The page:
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Custom XML formatting?

From: Tony Rogers <tony@gonk.net>
Date: Sat, 18 Dec 2010 18:46:53 -0500
Message-Id: <4D74583F-91E1-4F14-A120-3039B204FF59@gonk.net>
To: XProc Dev <xproc-dev@w3.org>
Something has been bothering me for quite some time.

I can confidently say 

XProc is powerful
XSLT 2 is powerful
XPath 2 is *unbelievably* powerful (and can be used independent of the previous languages)

…

However…is it just me, or um—is it really, *really* weird just how little control I have over the formatting of XML created using XProc/XSLT?

(And by “formatting”, I mean “coding style”.  If you’ve ever joined a project with a document titled something like “Coding Style Guidelines”, that’s what I’m talking about.)

…

I mean, sure—there’s @indent = “yes | no”.  

And @xml:space, strip-space, and preserve-space.  But hasn’t anyone ever put a lot of time into really, REALLY using these everywhere possible, and then looked at the generated XML and thought “God, that’s just hideous!” ?  I mean, it’s not uncommon for me to find that generated markup is irritating as hell to read.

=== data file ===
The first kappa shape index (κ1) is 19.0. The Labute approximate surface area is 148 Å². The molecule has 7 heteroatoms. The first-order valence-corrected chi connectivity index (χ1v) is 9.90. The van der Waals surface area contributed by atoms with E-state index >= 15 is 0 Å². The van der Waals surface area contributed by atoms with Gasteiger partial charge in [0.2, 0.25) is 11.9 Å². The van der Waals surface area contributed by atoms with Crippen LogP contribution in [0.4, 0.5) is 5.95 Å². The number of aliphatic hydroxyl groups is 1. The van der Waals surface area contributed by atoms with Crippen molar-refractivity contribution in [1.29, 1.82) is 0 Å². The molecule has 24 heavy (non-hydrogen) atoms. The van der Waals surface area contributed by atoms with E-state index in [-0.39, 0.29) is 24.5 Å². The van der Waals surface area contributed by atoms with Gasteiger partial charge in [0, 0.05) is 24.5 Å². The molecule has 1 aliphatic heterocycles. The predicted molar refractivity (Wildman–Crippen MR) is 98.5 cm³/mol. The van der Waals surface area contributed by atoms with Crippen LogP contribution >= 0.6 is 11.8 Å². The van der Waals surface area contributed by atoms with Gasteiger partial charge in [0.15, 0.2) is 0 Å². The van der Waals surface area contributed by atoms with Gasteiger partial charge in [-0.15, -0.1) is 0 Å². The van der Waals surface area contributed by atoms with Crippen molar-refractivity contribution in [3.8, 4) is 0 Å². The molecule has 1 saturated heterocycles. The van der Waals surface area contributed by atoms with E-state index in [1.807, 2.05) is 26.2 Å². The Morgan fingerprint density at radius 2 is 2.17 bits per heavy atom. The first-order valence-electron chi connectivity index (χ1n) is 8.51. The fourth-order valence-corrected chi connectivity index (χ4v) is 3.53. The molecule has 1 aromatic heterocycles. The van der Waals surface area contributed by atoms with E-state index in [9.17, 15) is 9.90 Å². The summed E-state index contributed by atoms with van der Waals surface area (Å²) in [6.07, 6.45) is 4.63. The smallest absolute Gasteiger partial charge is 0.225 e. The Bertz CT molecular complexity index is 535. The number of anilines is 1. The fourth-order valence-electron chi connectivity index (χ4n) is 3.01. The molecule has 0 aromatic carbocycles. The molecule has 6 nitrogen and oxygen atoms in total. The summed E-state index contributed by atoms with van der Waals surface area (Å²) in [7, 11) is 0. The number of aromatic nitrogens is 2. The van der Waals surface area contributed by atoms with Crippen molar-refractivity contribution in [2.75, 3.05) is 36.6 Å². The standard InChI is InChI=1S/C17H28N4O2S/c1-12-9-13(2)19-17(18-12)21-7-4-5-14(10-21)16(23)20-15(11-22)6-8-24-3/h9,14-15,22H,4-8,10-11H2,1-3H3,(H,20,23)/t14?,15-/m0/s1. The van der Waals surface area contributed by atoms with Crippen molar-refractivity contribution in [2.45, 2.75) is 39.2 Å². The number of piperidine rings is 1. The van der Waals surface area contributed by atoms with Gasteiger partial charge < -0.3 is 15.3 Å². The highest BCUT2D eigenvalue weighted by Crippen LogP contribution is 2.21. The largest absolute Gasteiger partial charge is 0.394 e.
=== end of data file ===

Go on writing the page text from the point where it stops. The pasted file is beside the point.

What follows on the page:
…

I constantly find myself arriving at the following questions:
 
What if I want to specify certain elements have 1 attribute per line each?  
What if I want to apply that to certain elements but not others?  
What if I want to apply it to an element only SOMETIMES—depending on arbitrary conditions?

…

I see these amazingly powerful tools, and I see that they recognize whitespace is significant.  But it’s significant beyond CDATA and snippets of code.  There is real value in producing XML that is *easy for human eyes to read*.  

(And if that weren’t true, then obviously programmers would never, ever argue about coding style…or have a reason to publish documents titled “Code Style Guidelines”.  Am I right? ☺)

…

So, is this ever a problem for anybody else?  

Is there a solution to this I haven’t heard about yet?  

Any current ongoing work on this issue?

…

Thanks one and all,

—Tony
Received on Saturday, 18 December 2010 23:47:30 GMT

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